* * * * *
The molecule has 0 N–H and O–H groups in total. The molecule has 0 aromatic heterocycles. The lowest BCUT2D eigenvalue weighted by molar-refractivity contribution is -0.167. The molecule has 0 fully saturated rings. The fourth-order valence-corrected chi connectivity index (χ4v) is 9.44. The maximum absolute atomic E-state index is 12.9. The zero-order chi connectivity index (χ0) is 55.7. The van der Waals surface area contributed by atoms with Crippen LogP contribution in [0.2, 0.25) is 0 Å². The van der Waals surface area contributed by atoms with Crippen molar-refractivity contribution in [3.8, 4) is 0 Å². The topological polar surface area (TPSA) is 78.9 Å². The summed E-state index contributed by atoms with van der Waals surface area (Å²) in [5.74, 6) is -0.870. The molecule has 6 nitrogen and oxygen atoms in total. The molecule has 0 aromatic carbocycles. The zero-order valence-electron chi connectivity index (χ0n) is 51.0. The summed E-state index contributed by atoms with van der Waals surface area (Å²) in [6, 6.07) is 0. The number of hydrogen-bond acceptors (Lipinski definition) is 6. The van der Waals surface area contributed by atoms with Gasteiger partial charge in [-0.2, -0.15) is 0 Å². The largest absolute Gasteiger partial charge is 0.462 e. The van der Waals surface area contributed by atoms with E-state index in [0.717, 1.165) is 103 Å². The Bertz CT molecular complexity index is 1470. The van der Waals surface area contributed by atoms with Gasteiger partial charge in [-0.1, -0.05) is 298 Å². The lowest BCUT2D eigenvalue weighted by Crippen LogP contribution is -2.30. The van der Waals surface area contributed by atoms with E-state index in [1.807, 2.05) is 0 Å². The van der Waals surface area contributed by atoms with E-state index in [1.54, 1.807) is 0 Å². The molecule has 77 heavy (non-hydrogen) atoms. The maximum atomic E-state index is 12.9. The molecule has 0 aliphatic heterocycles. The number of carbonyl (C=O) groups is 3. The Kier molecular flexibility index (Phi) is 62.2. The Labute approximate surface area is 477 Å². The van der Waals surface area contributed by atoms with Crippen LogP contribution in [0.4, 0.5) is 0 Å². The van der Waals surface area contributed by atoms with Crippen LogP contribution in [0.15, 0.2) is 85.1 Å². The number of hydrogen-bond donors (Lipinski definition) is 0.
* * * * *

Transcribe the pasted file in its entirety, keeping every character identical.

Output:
The molecule has 0 N–H and O–H groups in total. The molecule has 0 aromatic heterocycles. The lowest BCUT2D eigenvalue weighted by molar-refractivity contribution is -0.167. The molecule has 0 fully saturated rings. The fourth-order valence-corrected chi connectivity index (χ4v) is 9.44. The maximum absolute atomic E-state index is 12.9. The zero-order chi connectivity index (χ0) is 55.7. The van der Waals surface area contributed by atoms with Crippen LogP contribution in [0.2, 0.25) is 0 Å². The van der Waals surface area contributed by atoms with Crippen molar-refractivity contribution in [3.8, 4) is 0 Å². The topological polar surface area (TPSA) is 78.9 Å². The summed E-state index contributed by atoms with van der Waals surface area (Å²) in [5.74, 6) is -0.870. The molecule has 6 nitrogen and oxygen atoms in total. The molecule has 0 aromatic carbocycles. The zero-order valence-electron chi connectivity index (χ0n) is 51.0. The summed E-state index contributed by atoms with van der Waals surface area (Å²) in [6, 6.07) is 0. The number of hydrogen-bond acceptors (Lipinski definition) is 6. The van der Waals surface area contributed by atoms with Gasteiger partial charge in [-0.2, -0.15) is 0 Å². The largest absolute Gasteiger partial charge is 0.462 e. The van der Waals surface area contributed by atoms with E-state index in [0.717, 1.165) is 103 Å². The Bertz CT molecular complexity index is 1470. The van der Waals surface area contributed by atoms with Gasteiger partial charge in [-0.1, -0.05) is 298 Å². The lowest BCUT2D eigenvalue weighted by Crippen LogP contribution is -2.30. The van der Waals surface area contributed by atoms with E-state index in [1.807, 2.05) is 0 Å². The van der Waals surface area contributed by atoms with E-state index in [1.54, 1.807) is 0 Å². The molecule has 77 heavy (non-hydrogen) atoms. The maximum atomic E-state index is 12.9. The molecule has 0 aliphatic heterocycles. The number of carbonyl (C=O) groups is 3. The Kier molecular flexibility index (Phi) is 62.2. The Labute approximate surface area is 477 Å². The van der Waals surface area contributed by atoms with Crippen LogP contribution in [0.4, 0.5) is 0 Å². The van der Waals surface area contributed by atoms with Crippen LogP contribution in [0.15, 0.2) is 85.1 Å². The number of hydrogen-bond donors (Lipinski definition) is 0.